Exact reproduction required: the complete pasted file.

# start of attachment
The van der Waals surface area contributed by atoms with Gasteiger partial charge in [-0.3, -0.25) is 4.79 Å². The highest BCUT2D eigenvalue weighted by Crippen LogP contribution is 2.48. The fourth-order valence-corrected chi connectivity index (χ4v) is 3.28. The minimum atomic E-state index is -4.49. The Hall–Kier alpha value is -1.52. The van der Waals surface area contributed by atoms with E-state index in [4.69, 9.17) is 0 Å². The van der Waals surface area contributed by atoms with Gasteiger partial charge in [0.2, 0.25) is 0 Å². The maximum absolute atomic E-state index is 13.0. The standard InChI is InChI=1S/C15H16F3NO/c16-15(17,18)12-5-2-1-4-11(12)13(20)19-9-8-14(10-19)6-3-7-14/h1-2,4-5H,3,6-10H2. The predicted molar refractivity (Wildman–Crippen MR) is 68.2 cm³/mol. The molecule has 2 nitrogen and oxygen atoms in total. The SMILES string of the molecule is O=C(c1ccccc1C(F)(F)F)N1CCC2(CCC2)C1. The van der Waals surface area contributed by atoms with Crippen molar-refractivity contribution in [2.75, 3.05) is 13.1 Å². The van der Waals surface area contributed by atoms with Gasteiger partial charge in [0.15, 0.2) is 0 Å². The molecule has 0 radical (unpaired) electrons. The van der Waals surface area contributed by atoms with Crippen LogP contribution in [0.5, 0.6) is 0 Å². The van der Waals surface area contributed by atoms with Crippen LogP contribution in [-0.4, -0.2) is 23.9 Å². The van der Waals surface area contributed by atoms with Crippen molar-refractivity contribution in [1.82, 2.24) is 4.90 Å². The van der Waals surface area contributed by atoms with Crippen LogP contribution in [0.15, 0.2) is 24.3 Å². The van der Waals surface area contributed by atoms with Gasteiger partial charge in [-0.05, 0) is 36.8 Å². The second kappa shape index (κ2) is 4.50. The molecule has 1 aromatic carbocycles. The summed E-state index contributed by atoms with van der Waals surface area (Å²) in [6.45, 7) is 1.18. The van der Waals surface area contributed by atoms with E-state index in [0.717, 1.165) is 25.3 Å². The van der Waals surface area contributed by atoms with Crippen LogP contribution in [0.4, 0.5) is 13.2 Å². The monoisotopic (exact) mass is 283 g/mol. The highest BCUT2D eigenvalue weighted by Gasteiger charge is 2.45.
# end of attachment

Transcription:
The van der Waals surface area contributed by atoms with Gasteiger partial charge in [-0.3, -0.25) is 4.79 Å². The highest BCUT2D eigenvalue weighted by Crippen LogP contribution is 2.48. The fourth-order valence-corrected chi connectivity index (χ4v) is 3.28. The minimum atomic E-state index is -4.49. The Hall–Kier alpha value is -1.52. The van der Waals surface area contributed by atoms with E-state index in [4.69, 9.17) is 0 Å². The van der Waals surface area contributed by atoms with Gasteiger partial charge in [0.2, 0.25) is 0 Å². The maximum absolute atomic E-state index is 13.0. The standard InChI is InChI=1S/C15H16F3NO/c16-15(17,18)12-5-2-1-4-11(12)13(20)19-9-8-14(10-19)6-3-7-14/h1-2,4-5H,3,6-10H2. The predicted molar refractivity (Wildman–Crippen MR) is 68.2 cm³/mol. The molecule has 2 nitrogen and oxygen atoms in total. The SMILES string of the molecule is O=C(c1ccccc1C(F)(F)F)N1CCC2(CCC2)C1. The van der Waals surface area contributed by atoms with Crippen molar-refractivity contribution in [2.75, 3.05) is 13.1 Å². The van der Waals surface area contributed by atoms with Gasteiger partial charge in [0.15, 0.2) is 0 Å². The molecule has 0 radical (unpaired) electrons. The van der Waals surface area contributed by atoms with Crippen LogP contribution in [0.5, 0.6) is 0 Å². The van der Waals surface area contributed by atoms with Crippen LogP contribution in [-0.4, -0.2) is 23.9 Å². The van der Waals surface area contributed by atoms with Crippen molar-refractivity contribution in [1.82, 2.24) is 4.90 Å². The van der Waals surface area contributed by atoms with Crippen LogP contribution in [0.15, 0.2) is 24.3 Å². The van der Waals surface area contributed by atoms with Gasteiger partial charge in [-0.05, 0) is 36.8 Å². The second kappa shape index (κ2) is 4.50. The molecule has 1 aromatic carbocycles. The summed E-state index contributed by atoms with van der Waals surface area (Å²) in [6.45, 7) is 1.18. The van der Waals surface area contributed by atoms with E-state index in [0.717, 1.165) is 25.3 Å². The van der Waals surface area contributed by atoms with Crippen LogP contribution in [0.4, 0.5) is 13.2 Å². The monoisotopic (exact) mass is 283 g/mol. The highest BCUT2D eigenvalue weighted by Gasteiger charge is 2.45.